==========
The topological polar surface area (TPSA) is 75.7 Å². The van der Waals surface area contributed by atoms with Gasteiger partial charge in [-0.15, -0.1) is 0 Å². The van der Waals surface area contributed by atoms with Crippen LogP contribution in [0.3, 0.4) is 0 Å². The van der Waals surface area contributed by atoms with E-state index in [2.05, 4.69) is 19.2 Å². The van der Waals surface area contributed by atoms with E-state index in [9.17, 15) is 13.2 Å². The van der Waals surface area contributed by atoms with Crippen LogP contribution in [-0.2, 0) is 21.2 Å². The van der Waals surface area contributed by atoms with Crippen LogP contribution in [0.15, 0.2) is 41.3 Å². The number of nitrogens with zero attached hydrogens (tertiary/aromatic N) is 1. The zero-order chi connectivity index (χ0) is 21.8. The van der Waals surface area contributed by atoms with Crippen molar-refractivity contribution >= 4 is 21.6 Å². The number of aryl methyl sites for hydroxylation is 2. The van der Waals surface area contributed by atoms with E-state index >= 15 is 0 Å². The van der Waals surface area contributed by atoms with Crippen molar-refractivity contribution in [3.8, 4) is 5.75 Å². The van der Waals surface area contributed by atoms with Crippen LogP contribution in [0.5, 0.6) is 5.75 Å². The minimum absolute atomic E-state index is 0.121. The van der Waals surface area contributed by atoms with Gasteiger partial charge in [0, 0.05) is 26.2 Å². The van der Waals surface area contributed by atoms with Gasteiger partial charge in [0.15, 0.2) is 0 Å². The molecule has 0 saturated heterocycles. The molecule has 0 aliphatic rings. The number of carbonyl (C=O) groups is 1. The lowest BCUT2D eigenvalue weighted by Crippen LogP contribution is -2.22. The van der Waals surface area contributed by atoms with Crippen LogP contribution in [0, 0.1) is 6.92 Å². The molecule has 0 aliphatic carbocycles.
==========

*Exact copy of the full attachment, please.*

The topological polar surface area (TPSA) is 75.7 Å². The van der Waals surface area contributed by atoms with Gasteiger partial charge in [-0.15, -0.1) is 0 Å². The van der Waals surface area contributed by atoms with Crippen LogP contribution in [0.3, 0.4) is 0 Å². The van der Waals surface area contributed by atoms with E-state index in [2.05, 4.69) is 19.2 Å². The van der Waals surface area contributed by atoms with E-state index in [9.17, 15) is 13.2 Å². The van der Waals surface area contributed by atoms with Crippen LogP contribution in [-0.2, 0) is 21.2 Å². The van der Waals surface area contributed by atoms with Crippen LogP contribution in [0.15, 0.2) is 41.3 Å². The number of nitrogens with zero attached hydrogens (tertiary/aromatic N) is 1. The zero-order chi connectivity index (χ0) is 21.8. The van der Waals surface area contributed by atoms with Crippen molar-refractivity contribution >= 4 is 21.6 Å². The number of aryl methyl sites for hydroxylation is 2. The van der Waals surface area contributed by atoms with E-state index >= 15 is 0 Å². The van der Waals surface area contributed by atoms with Crippen molar-refractivity contribution in [3.8, 4) is 5.75 Å². The van der Waals surface area contributed by atoms with Crippen LogP contribution in [0.5, 0.6) is 5.75 Å². The minimum absolute atomic E-state index is 0.121. The van der Waals surface area contributed by atoms with Gasteiger partial charge in [0, 0.05) is 26.2 Å². The van der Waals surface area contributed by atoms with Gasteiger partial charge in [0.15, 0.2) is 0 Å². The molecule has 0 saturated heterocycles. The molecule has 0 aliphatic rings. The number of carbonyl (C=O) groups is 1. The lowest BCUT2D eigenvalue weighted by Crippen LogP contribution is -2.22. The van der Waals surface area contributed by atoms with Crippen LogP contribution in [0, 0.1) is 6.92 Å². The molecule has 0 aliphatic carbocycles.